The differential pressure transducer 14 (FIGS. 3 and 4C), in the exemplary embodiment, is a resistive bridge in which piezo-resistance elements along with fixed resistors comprise the four member bridge. When pressure is applied to the piezo-resistance elements, via a silicon diaphragm, a corresponding voltage signal is detected between opposite corners of the bridge. The differential pressure signals are applied to a well-known analog amplifier circuit 26, such as the TSC9000ACPA operational amplifier, manufactured and sold by Teledyne Semiconductor Corp. of Mountain View, Calif. The analog amplifier 26 amplifies and conditions the signals representative of the differential pressures. The conditioning of the differential pressure signals is accomplished by placing a capacitor 27 (FIG. 4C) in parallel with a feedback resistance 29 used in the analog amplifier circuit 26. The capacitor 27 enables spurious signals from the differential pressure transducer 14 to be cancelled out. A conventional buffer circuit 22 using a unity gain amplifier, such as the type used for the amplifier circuit 26 but with shorted feedback resistance, provides a buffer between the differential pressure transducer 14 and the amplifier circuit 26.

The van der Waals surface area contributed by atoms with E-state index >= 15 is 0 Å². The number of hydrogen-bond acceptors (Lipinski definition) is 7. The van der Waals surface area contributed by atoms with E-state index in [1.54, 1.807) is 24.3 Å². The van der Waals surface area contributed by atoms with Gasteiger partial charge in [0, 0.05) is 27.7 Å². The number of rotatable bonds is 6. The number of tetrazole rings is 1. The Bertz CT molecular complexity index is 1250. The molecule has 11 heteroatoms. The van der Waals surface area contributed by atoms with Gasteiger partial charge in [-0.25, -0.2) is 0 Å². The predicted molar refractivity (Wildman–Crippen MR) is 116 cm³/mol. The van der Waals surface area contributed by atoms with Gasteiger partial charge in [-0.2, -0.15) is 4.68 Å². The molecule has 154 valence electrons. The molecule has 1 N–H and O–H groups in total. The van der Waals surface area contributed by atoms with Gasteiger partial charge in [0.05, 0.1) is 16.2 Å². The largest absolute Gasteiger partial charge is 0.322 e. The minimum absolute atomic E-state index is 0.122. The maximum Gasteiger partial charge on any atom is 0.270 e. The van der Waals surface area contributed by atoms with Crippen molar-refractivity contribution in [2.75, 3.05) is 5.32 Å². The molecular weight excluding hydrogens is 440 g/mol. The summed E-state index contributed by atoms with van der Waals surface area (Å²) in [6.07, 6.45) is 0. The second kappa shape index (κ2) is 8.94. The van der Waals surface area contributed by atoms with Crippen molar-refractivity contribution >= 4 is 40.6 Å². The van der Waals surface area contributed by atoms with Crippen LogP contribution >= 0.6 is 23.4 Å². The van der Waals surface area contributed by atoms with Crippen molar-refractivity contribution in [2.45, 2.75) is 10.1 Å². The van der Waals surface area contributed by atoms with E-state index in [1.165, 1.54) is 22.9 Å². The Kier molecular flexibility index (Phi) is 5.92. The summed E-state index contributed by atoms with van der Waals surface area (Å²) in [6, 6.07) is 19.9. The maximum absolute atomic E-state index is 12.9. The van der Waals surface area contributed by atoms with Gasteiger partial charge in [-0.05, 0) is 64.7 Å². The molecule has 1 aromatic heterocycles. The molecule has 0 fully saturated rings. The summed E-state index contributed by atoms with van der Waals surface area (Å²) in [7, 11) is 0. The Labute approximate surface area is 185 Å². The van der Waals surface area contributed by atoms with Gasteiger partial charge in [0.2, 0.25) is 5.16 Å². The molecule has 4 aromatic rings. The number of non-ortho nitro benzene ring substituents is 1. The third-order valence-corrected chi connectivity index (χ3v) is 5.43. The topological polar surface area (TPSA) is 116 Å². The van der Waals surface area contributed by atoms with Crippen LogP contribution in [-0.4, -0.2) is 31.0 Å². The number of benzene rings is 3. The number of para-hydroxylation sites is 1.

The amplified and conditioned differential pressure transducer signals at the output of amplifier circuit 26 are again buffered via a well-known unit gain buffer circuit 28, such as the buffer circuit OP220EZ manufactured and sold by PMI, Corp. of Santa Clara, Calif. The buffered signals representative of the differential pressures are applied to a well-known final amplifier circuit 30 (FIGS. 3 and 4B), such as the amplifier circuit OP220EZ manufactured and sold by PMI, Corp., which further conditions the differential pressure transducer signals and provides controllable amplification, by varying resistors 31 and 33, to achieve the desired signal amplitude range. A Zener diode 24 (FIG. 4C), which generates a reference voltage, provides voltage regulation for various circuits in the apparatus 10. A buffer 24a buffers the reference voltage from the Zener diode 24 so that it can be used as a reference voltage for accelerometers 66-68 to be described hereinafter.